Though the weather outside is frightful… it’s probably more terrifying to stay inside.
No Exit tells the story of Darby (Havana Rose Liu), a young woman who currently resides in an addiction treatment centre. When she hears of her mother’s hospitalization, Darby decides that she needs to see her immediately and breaks free from her facility. En route, a terrible blizzard forces her to find shelter in a highway rest area with a small group of strangers. However, when she soon discovers a young girl trapped in one of parked vehicles outside, she finds herself caught in the midst of a terrifying race to uncover the identity of the kidnapper and set the young captive free.
Directed by Damien Power, No Exit is an energetic ride suitable for a night of at-home streaming on a cold night. As the director of Killing Ground, Power has experience in the thriller genre and he puts those tools to good use here. Taking place over the course of one evening, the film has some legitimate twists and keeps the viewer engaged throughout. Set in an offramp conservation station during an intense blizzard, Power uses its confined space to build an atmosphere of claustrophobia. Tight camera work keeps us focused on the faces of the players involved, making their interactions feel like a chess match between potential adversaries. What’s more, with only two or three rooms in use, Powers keeps the characters in each other’s way, forcing them to be involved in their lives for the time being.
While the film doesn’t break any new ground for the genre, Exit’s energy and pacing keep the viewer interested and makes for some light fun. Despite the fact that the film does address multiple issues ranging from drug abuse and child trafficking, none of them are explored in any real depth and merely provide some background to the characters. As a result, though the film seems not to have any particular social agenda, Exit remains propped up by its liveliness. Clocking in at a mere 90 minutes, it’s pacing and brevity keep the film moving quickly and the viewer engaged.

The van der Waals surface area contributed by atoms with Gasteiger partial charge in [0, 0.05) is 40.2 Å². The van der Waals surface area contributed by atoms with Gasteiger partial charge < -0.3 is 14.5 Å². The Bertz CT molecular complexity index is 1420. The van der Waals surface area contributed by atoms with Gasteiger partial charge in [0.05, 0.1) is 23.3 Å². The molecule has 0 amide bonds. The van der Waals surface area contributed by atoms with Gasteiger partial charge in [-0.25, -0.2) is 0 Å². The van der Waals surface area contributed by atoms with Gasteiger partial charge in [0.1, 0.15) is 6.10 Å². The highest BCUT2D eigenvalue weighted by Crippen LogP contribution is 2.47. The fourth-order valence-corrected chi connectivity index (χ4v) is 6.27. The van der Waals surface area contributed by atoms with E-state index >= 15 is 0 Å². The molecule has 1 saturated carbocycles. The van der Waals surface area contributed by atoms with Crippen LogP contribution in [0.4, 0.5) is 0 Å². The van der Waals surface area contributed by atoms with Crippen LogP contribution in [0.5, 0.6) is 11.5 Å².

As her first film in a lead role, Liu does a particularly good job conveying an inner strength within her character. As the broken but determined Darby, Liu carries the film with vivacity that never allows the film to drag. While the rest of the cast seem fairly engaged with the material, the other most notable cast member is veteran Dennis Haysbert, who’s calm demeanor provides the film with a much-needed.
Underneath the criminal exploits, No Exit seems interested in asking the question of what defines who we are. Having been all but abandoned by her family due to her past drug addiction, Darby lives a life of isolation. When she hears of her mother’s hospitalization, she is determined to reach her family, despite the fact that they have essentially disowned her. During her time in the off-ramp facility, the motley crew that she encounters do not appear to know anything about one another yet they all seem to believe that they know who she is. Whether she’s referred to as military child or drug addict, numerous labels are thrown around to describe her, both positive or negative. As such, these pieces of her story instantly become identifiers to her new acquaintances. Even so, she refuses to be defined by these moments of her past. Although she may have struggled with addiction, she is more than an addict. Although her father’s military background is a key part of her life, she is more than a ‘military kid’. In this way, No Exit points out that who we were does not necessarily mean that that is who we are. Darby’s story is her own and she will chart her own path forward.
While No Exit may not be particularly memorable, it still delivers the goods for an evening of thrills and entertainment. Despite its flaws, there’s something instantly likeable about the film that keeps you watching. (Any film that can make a simple game of cards feel high stakes must have something going for it.) As such, when this stop on the streaming highway becomes available, this remains an Exit worth taking.
No Exit streams on Hulu in the US and on Disney+ in additional territories on Friday, February 25th, 2022.